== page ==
Photo: Bill Ebbesen
The English singer-songwriter, musician, and producer has easily established himself as a name to know in the music industry. From working with hip-hop giants like Chance the Rapper, Beyoncé, Jay-Z, Frank Ocean, and even turning down Drake, to being a forerunner in the electronica scene, and winning the Mercury Prize in 2013, Blake has time and time again proved to be one of the most interesting and sought-after voices in music. It’s no wonder either, with his unique and infectious take on post-dubstep and downtempo electronica, Blake has received well-deserved praise from fans and critics alike.
Now, the very brand of downtempo electronica Blake helped to popularize has seemed to taken root, as a new wave of emerging artists delve into the realm of minimalistic electronica with their own unique takes on the genre. With three sold-out nights at the Immanuel Presbyterian Church Dec 8-10, it’s clear the people just can’t get enough of the prolific artist, so here are a few of our Ones To Know for those who just can’t get enough of James Blake.
Much of Kacy Hill’s career has surrounded around the notion of discovery, from becoming a model after being discovered by a wedding photographer to entering the music world after being discovered by Kanye West. The same sense of discovery has permeated her music from her first release “Foreign Fields,” which was a minimalistic digital piano ballad that could almost be championed as Blake-ian. Despite these early comparisons, Hill quickly established herself as an artist in her own right. Cultivating her sound, Hill’s delicate falsetto floats along most of her minimalistic downtempo ballads for a more neon-lit, pop-oriented take on the electronica genre. Hill’s debut album, Like A Woman, saw her merging together soaring downtempo electronica ballads with pop in a sonic exploration surrounding the themes of femininity and sexuality.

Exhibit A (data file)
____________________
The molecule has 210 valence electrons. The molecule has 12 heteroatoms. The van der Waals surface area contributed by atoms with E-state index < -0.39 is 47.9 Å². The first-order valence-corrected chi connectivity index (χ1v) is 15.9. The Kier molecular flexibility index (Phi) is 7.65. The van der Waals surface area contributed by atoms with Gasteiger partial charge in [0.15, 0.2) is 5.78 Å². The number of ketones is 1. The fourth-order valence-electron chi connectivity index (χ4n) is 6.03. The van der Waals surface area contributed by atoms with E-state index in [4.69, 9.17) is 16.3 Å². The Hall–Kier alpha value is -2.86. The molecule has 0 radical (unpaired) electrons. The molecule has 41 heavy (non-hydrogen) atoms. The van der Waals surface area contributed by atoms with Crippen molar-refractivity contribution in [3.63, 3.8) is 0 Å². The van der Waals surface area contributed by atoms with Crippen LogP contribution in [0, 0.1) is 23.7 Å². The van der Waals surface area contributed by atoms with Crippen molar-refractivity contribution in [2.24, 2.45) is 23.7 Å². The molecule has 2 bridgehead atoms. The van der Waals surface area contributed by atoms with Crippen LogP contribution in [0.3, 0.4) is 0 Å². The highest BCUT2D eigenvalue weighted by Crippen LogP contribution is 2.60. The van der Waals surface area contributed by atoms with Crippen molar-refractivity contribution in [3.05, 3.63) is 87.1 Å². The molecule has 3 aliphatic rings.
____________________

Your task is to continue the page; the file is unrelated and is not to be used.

Chances are if you are a fan of James Blake then you may be well aware of Jamie xx, another forerunner in the UK music scene who made a massive splash in the world of electronica and house with his 2015 album In Colour. Now, what would happen if you were to combine the worlds of James Blake’s otherworldly, airy vocals and signature production elements infused with hints of Jamie xx’s enthralling UK garage and house leanings? The answer would be Bearcubs. The 25-year-old electronic artist and producer Jack Ritchie has already amassed a levity of fanfare in his native London, where he has been championed by BBC Radio 1 heavy hitters such as Annie Mac, Mista Jam, and Huw Stephens, not to mention a striking collaboration with Tom Misch. Despite having yet to release a full-length album, Bearcubs’ samplings thus far showcase a talent that can craft both club-worthy cuts and heart-piercing, lo-fi gems worthy enough to make him an international name to look out for in the electronic scene.